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Komal Sri-Kumar
Senior Fellow; President, Sri-Kumar Global Strategies
Asia and California and Capital Markets and Europe and Finance and Global Economy and Public Policy and U.S. Economy
Dr. Komal Sri-Kumar is president of Santa Monica-based Sri-Kumar Global Strategies, Inc., a macroeconomic consulting firm that advises multinational firms and sovereign wealth funds on global risk and opportunities.
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India: Victim of taper scare
By: Komal Sri-Kumar
August 19, 2013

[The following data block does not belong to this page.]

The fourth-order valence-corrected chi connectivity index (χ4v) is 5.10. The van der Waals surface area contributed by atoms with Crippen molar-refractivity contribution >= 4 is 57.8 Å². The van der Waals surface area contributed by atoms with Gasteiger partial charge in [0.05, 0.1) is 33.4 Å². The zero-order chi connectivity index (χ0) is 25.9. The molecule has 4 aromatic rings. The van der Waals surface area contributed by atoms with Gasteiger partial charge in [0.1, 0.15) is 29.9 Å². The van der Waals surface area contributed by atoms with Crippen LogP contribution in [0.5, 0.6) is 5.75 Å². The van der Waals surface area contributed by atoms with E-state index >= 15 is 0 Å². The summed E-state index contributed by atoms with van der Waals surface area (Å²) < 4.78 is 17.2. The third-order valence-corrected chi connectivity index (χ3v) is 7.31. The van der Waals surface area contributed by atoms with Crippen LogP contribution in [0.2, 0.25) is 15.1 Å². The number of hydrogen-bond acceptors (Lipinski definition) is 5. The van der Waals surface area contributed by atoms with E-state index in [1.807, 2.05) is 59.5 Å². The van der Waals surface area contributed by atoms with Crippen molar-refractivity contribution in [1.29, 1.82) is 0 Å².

US equities and bonds experienced steep losses last week as investors remain uncertain about the future path of Federal Reserve policy. Specifically, the argument runs, if the Fed were to decide as early as next month to reduce monthly purchases of bonds from their current level of $85 billion, bonds would lose a significant element of support, and equity investors would not have the additional liquidity to play with. While these implications for the US financial market are readily understandable, aEURoeTaper ScareaEUR? also claimed a victim on the other side of the globe - - the Indian economy. After Fed Chairman Bernanke said in his Congressional testimony May 22 that the Fed could start the tapering process before the end of the year, (http://bit.ly/17gQ9bzA-) emerging markets benefiting from significant capital flows from the developed world in recent years went into reverse. The Indian economy has been particularly hard hit. Economic growth expectations had already been scaled down to the 5.5% level this year from the torrid 9% + pace in recent years. Infrastructure bottlenecks, recent corruption scandals, and a political transition coming with the next nationwide elections set to occur by May 2014, were all blamed for the growth slowdown. Such fears were accompanied by concerns about capital outflows as investors moved money to safer shores to take advantage of rising interest rates in the United States.The impact was reflected in the trading of the Indian rupee. The currency opened the year at 54.69 per dollar and closed Friday at 61.71. The rupee weakened to over 63.00 today, and the principal equity index fell by 1.5%. The dollar has become some 15% more expensive in rupee-terms in less than 8 months (chart below). Notice that almost the entire depreciation of the Indian currency has occurred since the Bernanke statement May 22, with the dollar still trading at Rs. 55.48 that day. Sharp depreciation of the currency hurts the Indian economy in two distinct ways. First, it increases the cost of oil imports measured in rupees and, since fuel is an important component of the domestic consumption basket, pushes up the inflation rate. Second, higher oil imports add to the deficit on the current account of the balance of payments which has to be financed through capital inflows or a rundown of foreign exchange holdings. And since capital was already leaving the Indian shores following fears of Fed action, the Reserve Bank of India has been forced to sell dollars to finance the deficit. Indian authorities concluded that the situation was not sustainable, and imposed capital controls last week. On August 14 - - eve of Independence Day celebrations - - the annual limit on Indians remitting funds abroad was reduced drastically from $200,000 to $75,000. In addition, Indian companies making foreign direct investments abroad are now limited to 100% of their own book value unless the RBI approves a higher figure. As some analysts had feared, these moves worsened the market panic rather than calm investor concerns. The rupee plunged again on Friday when markets reopened after the holiday, and the Bombay Sensex index fell by 4% (chart below). Indian markets - - both the currency and equities - - could be hit further during coming weeks. Why is India particularly exposed to developments in Washington, DC? While several emerging markets - - Brazil and Russia included - - have suffered capital outflows in recent weeks, IndiaaEUR(TM)s vulnerability is acute because of the growing shortfall in the current account of the balance of payments (chart below). This measure calculates the surplus or deficit on merchandise transactions (exports and imports) as well as services (e.g., dividend and interest receipts and payments). After running small surpluses at the beginning of the last decade, the current account has steadily deteriorated to more than 5% of GDP. Country risk analysts generally consider a 3% level as the aEURoesafeaEUR? maximum for this indicator. Depreciation of the rupee will probably further increase the current account deficit unless the government imposes austerity measures to dampen economic growth and imports. And that is not a palatable alternative either! Economic uncertainties are heightened, as well, by the coming transition at the head of the RBI. Duvvuri Subbarao will retire as the Governor next month and be succeeded by Raghuram Rajan, currently the Chief Economic Advisor to the Prime Minister. Dr. Rajan, a highly accomplished economist - - a former Chief Economist of the International Monetary Fund, he worried about a global financial crisis in a speech at Jackson Hole, Wyoming in August 2005 - - will have his hands full working on the crisis from his first day in office. Prime Minister Manmohan SinghaEUR(TM)s statement Saturday that the country is not going through another crisis similar to 1991 - - when India came close to defaulting on its sovereign obligations - - did little to calm market fears. Despite still excellent long-term growth prospects, the Indian economy seems set for a rough ride during the coming months.